Lee #747: This amendment proposes to sell federal lands to reduce the Federal deficit. This radical notion of selling off our nation’s common natural heritage is “penny wise and pound foolish” because our federal public lands return billions of dollars each year to American taxpayers through revenues derived from those lands, and the economic activities that occur on them.
Lee #859: This amendment would undermine the Clean Water Act by unnecessarily limiting its historical jurisdiction to just waters navigable-in fact or continuously flowing bodies of water. This dramatic change in the Clean Water Act runs counter to congressional intent, Supreme Court precedent, and science. Waters, even ephemeral and intermittent ones, can contribute pollution to waters downstream, threatening the drinking water for Americans and park visitors.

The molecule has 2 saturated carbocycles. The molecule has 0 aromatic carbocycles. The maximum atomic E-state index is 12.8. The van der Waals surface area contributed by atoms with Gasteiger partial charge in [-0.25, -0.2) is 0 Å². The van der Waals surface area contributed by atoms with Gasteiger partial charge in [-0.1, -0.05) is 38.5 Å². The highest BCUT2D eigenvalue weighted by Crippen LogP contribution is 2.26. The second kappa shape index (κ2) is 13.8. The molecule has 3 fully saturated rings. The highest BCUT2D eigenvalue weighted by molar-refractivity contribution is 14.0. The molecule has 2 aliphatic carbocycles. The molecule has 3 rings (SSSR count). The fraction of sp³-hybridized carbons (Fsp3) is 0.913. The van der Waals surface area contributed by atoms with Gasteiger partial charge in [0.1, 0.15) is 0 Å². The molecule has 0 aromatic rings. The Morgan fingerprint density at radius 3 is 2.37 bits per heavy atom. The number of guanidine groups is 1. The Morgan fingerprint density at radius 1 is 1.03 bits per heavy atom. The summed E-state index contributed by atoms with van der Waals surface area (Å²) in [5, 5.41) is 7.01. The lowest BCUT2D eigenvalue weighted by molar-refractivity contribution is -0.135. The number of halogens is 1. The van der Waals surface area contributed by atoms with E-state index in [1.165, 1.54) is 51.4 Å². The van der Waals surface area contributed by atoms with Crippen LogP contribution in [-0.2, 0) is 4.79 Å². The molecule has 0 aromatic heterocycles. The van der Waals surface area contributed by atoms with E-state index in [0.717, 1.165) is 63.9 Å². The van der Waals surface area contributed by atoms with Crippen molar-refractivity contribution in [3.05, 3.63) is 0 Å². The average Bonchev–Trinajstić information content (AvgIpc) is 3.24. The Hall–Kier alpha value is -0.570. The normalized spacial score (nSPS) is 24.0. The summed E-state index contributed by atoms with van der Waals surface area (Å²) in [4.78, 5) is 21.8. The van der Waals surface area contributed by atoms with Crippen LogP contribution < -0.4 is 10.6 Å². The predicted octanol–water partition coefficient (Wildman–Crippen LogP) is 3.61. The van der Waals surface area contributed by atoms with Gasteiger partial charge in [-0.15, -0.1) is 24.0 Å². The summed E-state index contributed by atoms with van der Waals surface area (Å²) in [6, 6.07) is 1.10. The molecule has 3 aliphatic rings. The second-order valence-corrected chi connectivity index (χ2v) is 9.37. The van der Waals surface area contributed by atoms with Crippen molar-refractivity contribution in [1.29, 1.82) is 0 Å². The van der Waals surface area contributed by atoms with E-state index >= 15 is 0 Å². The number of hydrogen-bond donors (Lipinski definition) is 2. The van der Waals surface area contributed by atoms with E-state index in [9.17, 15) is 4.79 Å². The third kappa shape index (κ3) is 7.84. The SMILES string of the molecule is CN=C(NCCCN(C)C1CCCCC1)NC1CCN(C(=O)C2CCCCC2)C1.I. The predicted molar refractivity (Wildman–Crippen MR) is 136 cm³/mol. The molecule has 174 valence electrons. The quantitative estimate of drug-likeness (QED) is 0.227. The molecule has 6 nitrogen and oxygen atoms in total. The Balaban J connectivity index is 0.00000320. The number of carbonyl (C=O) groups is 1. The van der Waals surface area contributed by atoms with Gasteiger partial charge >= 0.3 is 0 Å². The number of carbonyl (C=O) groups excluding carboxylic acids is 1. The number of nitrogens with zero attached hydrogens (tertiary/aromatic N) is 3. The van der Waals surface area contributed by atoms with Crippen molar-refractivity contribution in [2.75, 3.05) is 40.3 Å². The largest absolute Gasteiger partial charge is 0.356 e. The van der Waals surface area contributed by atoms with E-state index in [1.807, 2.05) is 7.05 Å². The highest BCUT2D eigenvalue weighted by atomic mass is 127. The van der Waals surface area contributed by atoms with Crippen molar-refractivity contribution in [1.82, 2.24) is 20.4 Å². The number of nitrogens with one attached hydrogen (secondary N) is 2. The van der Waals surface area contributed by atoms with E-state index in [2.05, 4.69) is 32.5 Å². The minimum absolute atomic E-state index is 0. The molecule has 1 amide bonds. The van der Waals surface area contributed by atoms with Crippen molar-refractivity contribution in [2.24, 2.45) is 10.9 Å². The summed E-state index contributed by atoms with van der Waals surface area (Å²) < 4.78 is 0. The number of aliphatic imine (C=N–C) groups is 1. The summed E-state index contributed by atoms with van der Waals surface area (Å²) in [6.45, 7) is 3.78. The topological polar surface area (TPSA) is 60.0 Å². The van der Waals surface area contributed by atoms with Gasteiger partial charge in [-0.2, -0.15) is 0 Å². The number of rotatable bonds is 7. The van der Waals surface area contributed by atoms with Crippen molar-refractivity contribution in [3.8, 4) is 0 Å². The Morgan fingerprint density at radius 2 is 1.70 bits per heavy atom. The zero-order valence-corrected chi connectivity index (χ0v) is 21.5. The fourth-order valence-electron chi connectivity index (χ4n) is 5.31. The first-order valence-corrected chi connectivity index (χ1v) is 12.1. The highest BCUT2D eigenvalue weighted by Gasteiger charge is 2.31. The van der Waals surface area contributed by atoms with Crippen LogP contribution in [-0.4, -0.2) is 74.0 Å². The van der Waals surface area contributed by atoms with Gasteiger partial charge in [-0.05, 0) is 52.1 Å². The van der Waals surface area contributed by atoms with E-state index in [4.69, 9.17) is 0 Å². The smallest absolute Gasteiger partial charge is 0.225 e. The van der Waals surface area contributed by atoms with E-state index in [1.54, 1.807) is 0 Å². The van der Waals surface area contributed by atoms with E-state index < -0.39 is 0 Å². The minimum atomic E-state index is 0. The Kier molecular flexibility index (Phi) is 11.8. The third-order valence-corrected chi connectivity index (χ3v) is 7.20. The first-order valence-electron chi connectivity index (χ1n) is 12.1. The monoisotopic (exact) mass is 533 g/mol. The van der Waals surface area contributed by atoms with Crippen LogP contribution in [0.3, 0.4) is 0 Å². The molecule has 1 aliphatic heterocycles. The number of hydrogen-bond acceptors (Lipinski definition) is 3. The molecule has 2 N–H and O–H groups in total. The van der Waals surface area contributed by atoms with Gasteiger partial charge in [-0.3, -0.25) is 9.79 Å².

Lee #861: This amendment would undermine citizens’ ability to enforce the Endangered Species Act – one of our nation’s bedrock environmental protection laws – by restricting citizens’ ability to recover litigation costs when they prevail in court. Under this amendment, a prevailing citizen’s request for reimbursement under the Endangered Species Act would be subject to the restrictions of the Equal Access to Justice Act (EAJA). In subjecting ESA cases to EAJA’s below-market cap on reimbursement, this amendment would make it more difficult for citizens from across the political spectrum to obtain counsel and challenge illegal government actions.